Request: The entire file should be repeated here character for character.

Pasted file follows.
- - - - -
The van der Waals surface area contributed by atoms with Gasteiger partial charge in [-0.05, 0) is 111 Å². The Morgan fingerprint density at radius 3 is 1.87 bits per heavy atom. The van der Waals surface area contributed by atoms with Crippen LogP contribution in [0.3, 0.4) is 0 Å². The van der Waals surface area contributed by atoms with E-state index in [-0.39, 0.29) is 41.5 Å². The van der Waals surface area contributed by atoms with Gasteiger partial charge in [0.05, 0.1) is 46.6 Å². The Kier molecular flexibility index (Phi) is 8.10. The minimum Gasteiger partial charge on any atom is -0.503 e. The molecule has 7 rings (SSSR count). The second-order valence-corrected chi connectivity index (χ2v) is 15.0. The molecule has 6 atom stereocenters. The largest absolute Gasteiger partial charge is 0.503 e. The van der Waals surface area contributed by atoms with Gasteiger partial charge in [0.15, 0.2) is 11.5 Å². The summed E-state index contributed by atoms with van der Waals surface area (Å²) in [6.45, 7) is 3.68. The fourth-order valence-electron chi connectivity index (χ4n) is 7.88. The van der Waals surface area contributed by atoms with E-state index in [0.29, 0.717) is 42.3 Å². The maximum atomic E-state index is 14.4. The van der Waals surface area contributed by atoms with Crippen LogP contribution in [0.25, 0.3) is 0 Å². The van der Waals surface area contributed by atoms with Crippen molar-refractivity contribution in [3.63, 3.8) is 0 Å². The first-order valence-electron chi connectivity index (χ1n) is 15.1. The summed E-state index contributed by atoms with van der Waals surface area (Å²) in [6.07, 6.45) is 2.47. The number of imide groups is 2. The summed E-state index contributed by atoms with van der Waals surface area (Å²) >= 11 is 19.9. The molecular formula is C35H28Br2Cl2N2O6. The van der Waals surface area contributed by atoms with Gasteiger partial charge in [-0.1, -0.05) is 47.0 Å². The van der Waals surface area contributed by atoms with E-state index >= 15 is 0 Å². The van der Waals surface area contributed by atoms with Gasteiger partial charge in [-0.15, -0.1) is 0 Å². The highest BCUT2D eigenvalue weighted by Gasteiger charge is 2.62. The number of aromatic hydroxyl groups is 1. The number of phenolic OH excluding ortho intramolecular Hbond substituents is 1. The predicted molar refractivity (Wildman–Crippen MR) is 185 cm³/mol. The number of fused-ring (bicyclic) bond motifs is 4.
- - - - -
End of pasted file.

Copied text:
The van der Waals surface area contributed by atoms with Gasteiger partial charge in [-0.05, 0) is 111 Å². The Morgan fingerprint density at radius 3 is 1.87 bits per heavy atom. The van der Waals surface area contributed by atoms with Crippen LogP contribution in [0.3, 0.4) is 0 Å². The van der Waals surface area contributed by atoms with E-state index in [-0.39, 0.29) is 41.5 Å². The van der Waals surface area contributed by atoms with Gasteiger partial charge in [0.05, 0.1) is 46.6 Å². The Kier molecular flexibility index (Phi) is 8.10. The minimum Gasteiger partial charge on any atom is -0.503 e. The molecule has 7 rings (SSSR count). The second-order valence-corrected chi connectivity index (χ2v) is 15.0. The molecule has 6 atom stereocenters. The largest absolute Gasteiger partial charge is 0.503 e. The van der Waals surface area contributed by atoms with Gasteiger partial charge in [0.15, 0.2) is 11.5 Å². The summed E-state index contributed by atoms with van der Waals surface area (Å²) in [6.45, 7) is 3.68. The fourth-order valence-electron chi connectivity index (χ4n) is 7.88. The van der Waals surface area contributed by atoms with E-state index in [0.29, 0.717) is 42.3 Å². The maximum atomic E-state index is 14.4. The van der Waals surface area contributed by atoms with Crippen LogP contribution in [0.25, 0.3) is 0 Å². The van der Waals surface area contributed by atoms with Crippen molar-refractivity contribution in [3.63, 3.8) is 0 Å². The first-order valence-electron chi connectivity index (χ1n) is 15.1. The summed E-state index contributed by atoms with van der Waals surface area (Å²) in [6.07, 6.45) is 2.47. The number of imide groups is 2. The summed E-state index contributed by atoms with van der Waals surface area (Å²) >= 11 is 19.9. The molecular formula is C35H28Br2Cl2N2O6. The van der Waals surface area contributed by atoms with Gasteiger partial charge in [-0.1, -0.05) is 47.0 Å². The van der Waals surface area contributed by atoms with E-state index >= 15 is 0 Å². The van der Waals surface area contributed by atoms with Gasteiger partial charge in [-0.15, -0.1) is 0 Å². The highest BCUT2D eigenvalue weighted by Gasteiger charge is 2.62. The number of aromatic hydroxyl groups is 1. The number of phenolic OH excluding ortho intramolecular Hbond substituents is 1. The predicted molar refractivity (Wildman–Crippen MR) is 185 cm³/mol. The number of fused-ring (bicyclic) bond motifs is 4.